Nowadays, many jazz musicians either lead or play in several bands over the course of a single year, but it wasn't always so. Can you picture Coltrane in 1963 leading other groups on the side? His quartet kept him busy enough (and allowed for occasional guests or subs). The reason for this is partly economic. In the '60s, a nightclub stand could go on for weeks. Now, engagements are much shorter; if you want to… more »
Jazz Browse All
Trombonist Roswell Rudd wasn't always as ubiquitous as he is now. After making a big splash in the 1960s and '70s, he dropped out of jazz for a decade. Family obligations kept him close to home in the Catskills, where he worked in a show band at a resort in too-perfectly-named Kerhonkson. "Did the people who hired you at the resort you know who you were?" he was once asked. "I'd just about forgotten myself."… more »
It's strange, the ways the arc of jazz history can bend. Twenty years ago, for some conservatives, Anthony Braxton epitomized everything that was wrong with jazz. In 2013, he was named an NEA Jazz Master (and rightly so). Few jazz masters have seen their reputations yo-yo like Ahmad Jamal, now ascendant again, to judge by Saturday Morning, a French studio session recorded early in 2013 at age 82-and-a-half. There was a time when Jamal was considered… more »
New + Noteworthy
New Arrivals: Bethlehem Records
eMusic Reviews View All
2014 | Label: Masterworks
On For All I Care, the Bad Plus famously covered the likes of Nirvana and Pink Floyd. Just as important, though, were the jazz trio’s forays into classical-music adaptation — as heard on miniature gems by Igor Stravinsky, Milton Babbitt and Gyorgy Ligeti.
The obvious next-level project would be for the band to learn and play a version of a big-canvas classical item. And so, after years of touring and workshopping, the Bad Plus now brings us a 40-minute performance of Stravinsky’s notorious, riot-starting ballet. The piece is so quick-changing —… more »
2014 | Label: The Leaf Label / state51
Even by current stylistically promiscuous standards, Polar Bear is barely on nodding terms with genre definitions. Led by the huge-haired drummer Seb Rochford, whose CV runs the collaborative gamut from Brian Eno to Yoko Ono, they’re a “jazz quintet” only in the broadest possible sense — grounded in the post bop/cool jazz tradition, but informed by individual backgrounds in hardcore, improv, leftfield electronics and avant soul.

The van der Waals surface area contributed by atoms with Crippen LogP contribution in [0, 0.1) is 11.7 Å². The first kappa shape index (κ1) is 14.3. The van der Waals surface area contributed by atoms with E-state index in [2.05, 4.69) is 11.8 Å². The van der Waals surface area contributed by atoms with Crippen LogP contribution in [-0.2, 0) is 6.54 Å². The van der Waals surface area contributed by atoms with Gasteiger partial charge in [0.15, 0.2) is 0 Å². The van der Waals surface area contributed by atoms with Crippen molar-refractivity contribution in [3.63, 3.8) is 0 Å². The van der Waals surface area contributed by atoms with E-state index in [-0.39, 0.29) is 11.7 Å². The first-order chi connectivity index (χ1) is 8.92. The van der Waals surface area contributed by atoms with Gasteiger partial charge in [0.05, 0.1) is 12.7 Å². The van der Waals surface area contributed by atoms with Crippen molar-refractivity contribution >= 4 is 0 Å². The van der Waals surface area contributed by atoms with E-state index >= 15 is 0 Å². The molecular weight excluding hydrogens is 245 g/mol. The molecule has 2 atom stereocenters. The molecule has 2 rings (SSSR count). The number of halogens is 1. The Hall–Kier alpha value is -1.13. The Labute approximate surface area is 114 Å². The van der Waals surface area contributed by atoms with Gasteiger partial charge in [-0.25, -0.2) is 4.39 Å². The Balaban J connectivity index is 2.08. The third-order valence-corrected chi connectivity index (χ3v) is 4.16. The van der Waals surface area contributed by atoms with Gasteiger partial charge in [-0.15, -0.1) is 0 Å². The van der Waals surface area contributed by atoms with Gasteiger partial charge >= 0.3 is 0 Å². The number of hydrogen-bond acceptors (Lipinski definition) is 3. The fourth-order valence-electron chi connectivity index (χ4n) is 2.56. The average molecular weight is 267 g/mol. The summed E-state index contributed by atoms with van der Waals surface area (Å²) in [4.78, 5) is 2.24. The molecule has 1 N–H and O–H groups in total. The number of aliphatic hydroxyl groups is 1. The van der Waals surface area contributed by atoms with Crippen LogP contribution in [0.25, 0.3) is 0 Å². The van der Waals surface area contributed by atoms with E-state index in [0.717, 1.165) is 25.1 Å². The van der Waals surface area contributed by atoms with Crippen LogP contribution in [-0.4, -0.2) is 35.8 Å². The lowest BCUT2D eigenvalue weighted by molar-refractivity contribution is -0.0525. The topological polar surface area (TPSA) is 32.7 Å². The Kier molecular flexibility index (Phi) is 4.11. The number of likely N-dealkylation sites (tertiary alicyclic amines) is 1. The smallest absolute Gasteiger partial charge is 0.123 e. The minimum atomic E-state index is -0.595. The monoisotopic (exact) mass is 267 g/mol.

In Each And Every One, their fourth album, is their most intriguing to date, due partly to the fact that rather than playing together in… more »
Over the last decade, when he wasn’t busy becoming one of the world’s most talked-about jazz pianists, Vijay Iyer was also writing chamber music. Little of it has been widely heard, though that will change, now that Iyer has a home at ECM, a label that specializes in both fields. The big item on the Iyer’s imprint debut — framed by some piano miniatures — is the composer’s 10-movement string quartet-plus-piano suite, Mutations.
The piece covers a lot of ground. The opening movement, “Air,” opens with spectral string harmonies and gentle… more »
-0001 | Label: Intakt Records
When pianist Marilyn Crispell and drummer Gerry Hemingway recorded the live album Affinities in 2009, they already been playing together as a duo for nearly 15 years, mostly as the rhythm section (with the bassist Mark Dresser) for saxophonist Anthony Braxton. But playing alone together was something new to them, and the subtle communication they share is immediately apparent. Experienced in going long, the players here opt for seven midrange-length pieces, collaborations that range from dynamic explosions of color to more extensively developed investigations.
Crispell and Hemingway are protean players, able… more »